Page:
Bhargavi Nilayam

Bhargavi Nilayam (transl. The house of Bhargavi) is a 1964 Indian Malayalam-language romantic horror film directed by A. Vincent (in his directorial debut) and written by Vaikom Muhammad Basheer based on his own short story Neela Velicham.[1] The film stars Prem Nazir, Madhu and Vijaya Nirmala.[2]

Bhargavi Nilayam
Film poster
Directed byA. Vincent
Produced byT. K. Pareekutty
Written byVaikom Muhammad Basheer
Based onNeela Velicham by Vaikom Muhammad Basheer
StarringPrem Nazir
Vijaya Nirmala
Music byM. S. Baburaj
CinematographyP. Bhaskar Rao
Edited byG. Venkitaraman
Chandrathara Productions
Release date
22 November 1964
Running time
162 minutes

The film depicts a compassionate relationship between a talented novelist and the spirit of a beautiful lady who had been murdered. The novelist is writing the story of this lady, into whose house he has moved in as tenant. The film mirrors in a meta-cinematic fashion the close and often symbiotic relationships between Malayalam filmmakers and writers in depicting a writer at work, collaborating with an intangible agency in the form of the eponymous Bhargavi. It was the directorial debut of noted cinematographer A. Vincent.[2] It is especially noted for its camera works by P. Bhaskar Rao and music by M. S. Baburaj.[2] It is generally regarded as the first horror film in Malayalam and was one of the biggest hit films of all time.[2]


An enthusiastic and talented novelist (Madhu) comes to stay in a desolate mansion named Bhargavi Nilayam. The novelist and his servant Cheriya Pareekkanni (Adoor Bhasi) experience the presence of a strange entity here. They come to know from the local people that it is a haunted house. The story is that it is haunted by the ghost of the daughter of the previous owner. The novelist and his servant encounter strange happenings here - the gramophone plays on its own, objects move around. The novelist finds some old letters written to Bhargavi (Vijaya Nirmala) by her lover Sasikumar (Prem Nazir). It is believed that the ghost of Bhargavi now haunts this house.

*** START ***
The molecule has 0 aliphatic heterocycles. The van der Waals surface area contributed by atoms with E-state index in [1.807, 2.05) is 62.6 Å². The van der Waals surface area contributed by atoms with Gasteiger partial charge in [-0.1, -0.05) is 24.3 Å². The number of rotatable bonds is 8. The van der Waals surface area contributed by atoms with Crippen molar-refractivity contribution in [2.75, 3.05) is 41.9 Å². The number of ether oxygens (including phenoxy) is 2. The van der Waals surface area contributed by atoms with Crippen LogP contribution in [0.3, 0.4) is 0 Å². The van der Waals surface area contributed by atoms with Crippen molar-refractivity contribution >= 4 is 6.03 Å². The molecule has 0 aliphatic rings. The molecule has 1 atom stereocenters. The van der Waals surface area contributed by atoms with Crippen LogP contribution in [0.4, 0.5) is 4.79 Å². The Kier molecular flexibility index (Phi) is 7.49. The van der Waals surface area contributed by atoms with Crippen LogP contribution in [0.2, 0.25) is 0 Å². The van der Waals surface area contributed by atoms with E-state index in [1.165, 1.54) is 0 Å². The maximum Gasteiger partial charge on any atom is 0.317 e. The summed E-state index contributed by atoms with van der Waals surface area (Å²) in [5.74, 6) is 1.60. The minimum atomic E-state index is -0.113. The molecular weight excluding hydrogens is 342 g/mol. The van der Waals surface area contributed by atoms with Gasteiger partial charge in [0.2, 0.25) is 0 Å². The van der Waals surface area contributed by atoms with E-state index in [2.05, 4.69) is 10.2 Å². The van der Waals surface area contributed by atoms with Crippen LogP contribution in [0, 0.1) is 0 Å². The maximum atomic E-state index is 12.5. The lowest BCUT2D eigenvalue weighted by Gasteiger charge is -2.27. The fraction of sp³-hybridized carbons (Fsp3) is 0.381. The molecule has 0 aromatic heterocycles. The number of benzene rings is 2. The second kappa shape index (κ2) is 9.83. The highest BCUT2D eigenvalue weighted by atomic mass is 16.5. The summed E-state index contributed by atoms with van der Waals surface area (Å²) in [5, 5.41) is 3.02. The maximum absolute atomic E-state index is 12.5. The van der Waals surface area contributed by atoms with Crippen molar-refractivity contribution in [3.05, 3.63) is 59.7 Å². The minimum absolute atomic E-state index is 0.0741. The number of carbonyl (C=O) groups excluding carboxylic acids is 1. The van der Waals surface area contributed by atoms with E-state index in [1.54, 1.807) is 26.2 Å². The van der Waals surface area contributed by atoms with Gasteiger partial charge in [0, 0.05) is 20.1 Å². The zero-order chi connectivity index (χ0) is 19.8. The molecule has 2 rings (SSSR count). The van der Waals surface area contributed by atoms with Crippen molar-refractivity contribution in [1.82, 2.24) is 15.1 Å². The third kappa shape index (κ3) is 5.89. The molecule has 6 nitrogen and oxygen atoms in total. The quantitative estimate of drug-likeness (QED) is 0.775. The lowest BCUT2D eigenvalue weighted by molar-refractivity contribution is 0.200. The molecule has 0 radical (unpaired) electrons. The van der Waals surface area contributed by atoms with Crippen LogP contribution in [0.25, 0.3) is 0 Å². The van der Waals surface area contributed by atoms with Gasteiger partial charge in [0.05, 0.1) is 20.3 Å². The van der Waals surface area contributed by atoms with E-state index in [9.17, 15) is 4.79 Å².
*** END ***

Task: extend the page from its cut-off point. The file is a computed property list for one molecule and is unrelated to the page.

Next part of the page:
The letters give some indication about their love affair and their tragic death. The novelist decides to probe the matter. He starts writing the story of Bhargavi. The information gathered from the local people and the hints in the letters help him in his writing. The story develops. Bhargavi falls in love with her neighbour Sasikumar who is a talented poet and singer. Bharagavi's father's nephew, Nanukuttan (P. J. Antony) is also in love with Bhargavi. But Bhargavi hates Nanukuttan who is a wicked wastrel. Nanukuttan tries all nasty tricks to separate the lovers. He kills Sasikumar. Bharagavi becomes furious when she comes to know of her lover's murder. In a scuffle Nanukuttan pushes Bhargavi into a well, killing her. Nanukuttan spreads the news that Bhargavi had committed suicide.

The novelist reads out the story to the ghost who by now has become quite compassionate with him. Nanukuttan overhears the story. He fears that once the story is published the truth behind the death of Bhargavi and Sasikumar will be out. He attacks the novelist and a fight ensues. During the fight both Nanukuttan and the novelist reaches the well in which Bharagavi was drowned. While trying to push the novelist into the well, Nanukuttan loses his balance. He falls into the well and is killed, while the novelist has a narrow escape. The novelist then prays for the peace of Bhargavi's soul and the movie ends with the laugh of Bhargavi.